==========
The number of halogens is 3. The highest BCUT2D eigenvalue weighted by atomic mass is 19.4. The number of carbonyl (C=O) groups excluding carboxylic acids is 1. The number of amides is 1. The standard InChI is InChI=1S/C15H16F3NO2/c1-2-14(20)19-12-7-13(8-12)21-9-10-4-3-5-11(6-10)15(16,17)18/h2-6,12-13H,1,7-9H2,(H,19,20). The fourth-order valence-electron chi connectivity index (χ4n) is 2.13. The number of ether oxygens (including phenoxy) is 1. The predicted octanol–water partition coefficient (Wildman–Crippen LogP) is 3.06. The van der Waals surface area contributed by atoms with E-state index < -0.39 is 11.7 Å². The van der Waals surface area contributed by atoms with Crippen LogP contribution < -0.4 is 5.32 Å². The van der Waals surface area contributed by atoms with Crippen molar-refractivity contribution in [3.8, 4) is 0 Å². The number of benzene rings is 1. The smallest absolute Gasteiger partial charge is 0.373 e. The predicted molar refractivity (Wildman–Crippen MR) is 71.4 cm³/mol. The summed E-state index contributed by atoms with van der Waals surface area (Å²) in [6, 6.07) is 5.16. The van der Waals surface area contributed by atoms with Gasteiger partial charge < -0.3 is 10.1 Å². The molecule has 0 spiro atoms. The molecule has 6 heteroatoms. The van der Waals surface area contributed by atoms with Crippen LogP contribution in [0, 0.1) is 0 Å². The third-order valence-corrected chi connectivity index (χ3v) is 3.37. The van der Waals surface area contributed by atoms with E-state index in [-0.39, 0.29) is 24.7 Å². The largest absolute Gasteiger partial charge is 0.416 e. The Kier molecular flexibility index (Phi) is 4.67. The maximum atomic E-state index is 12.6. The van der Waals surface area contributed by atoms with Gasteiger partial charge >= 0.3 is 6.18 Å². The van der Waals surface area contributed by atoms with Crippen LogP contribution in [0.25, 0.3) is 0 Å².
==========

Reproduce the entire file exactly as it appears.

The number of halogens is 3. The highest BCUT2D eigenvalue weighted by atomic mass is 19.4. The number of carbonyl (C=O) groups excluding carboxylic acids is 1. The number of amides is 1. The standard InChI is InChI=1S/C15H16F3NO2/c1-2-14(20)19-12-7-13(8-12)21-9-10-4-3-5-11(6-10)15(16,17)18/h2-6,12-13H,1,7-9H2,(H,19,20). The fourth-order valence-electron chi connectivity index (χ4n) is 2.13. The number of ether oxygens (including phenoxy) is 1. The predicted octanol–water partition coefficient (Wildman–Crippen LogP) is 3.06. The van der Waals surface area contributed by atoms with E-state index < -0.39 is 11.7 Å². The van der Waals surface area contributed by atoms with Crippen LogP contribution < -0.4 is 5.32 Å². The van der Waals surface area contributed by atoms with Crippen molar-refractivity contribution in [3.8, 4) is 0 Å². The number of benzene rings is 1. The smallest absolute Gasteiger partial charge is 0.373 e. The predicted molar refractivity (Wildman–Crippen MR) is 71.4 cm³/mol. The summed E-state index contributed by atoms with van der Waals surface area (Å²) in [6, 6.07) is 5.16. The van der Waals surface area contributed by atoms with Gasteiger partial charge < -0.3 is 10.1 Å². The molecule has 0 spiro atoms. The molecule has 6 heteroatoms. The van der Waals surface area contributed by atoms with Crippen LogP contribution in [0, 0.1) is 0 Å². The third-order valence-corrected chi connectivity index (χ3v) is 3.37. The van der Waals surface area contributed by atoms with E-state index in [-0.39, 0.29) is 24.7 Å². The largest absolute Gasteiger partial charge is 0.416 e. The Kier molecular flexibility index (Phi) is 4.67. The maximum atomic E-state index is 12.6. The van der Waals surface area contributed by atoms with Gasteiger partial charge >= 0.3 is 6.18 Å². The van der Waals surface area contributed by atoms with Crippen LogP contribution in [0.25, 0.3) is 0 Å².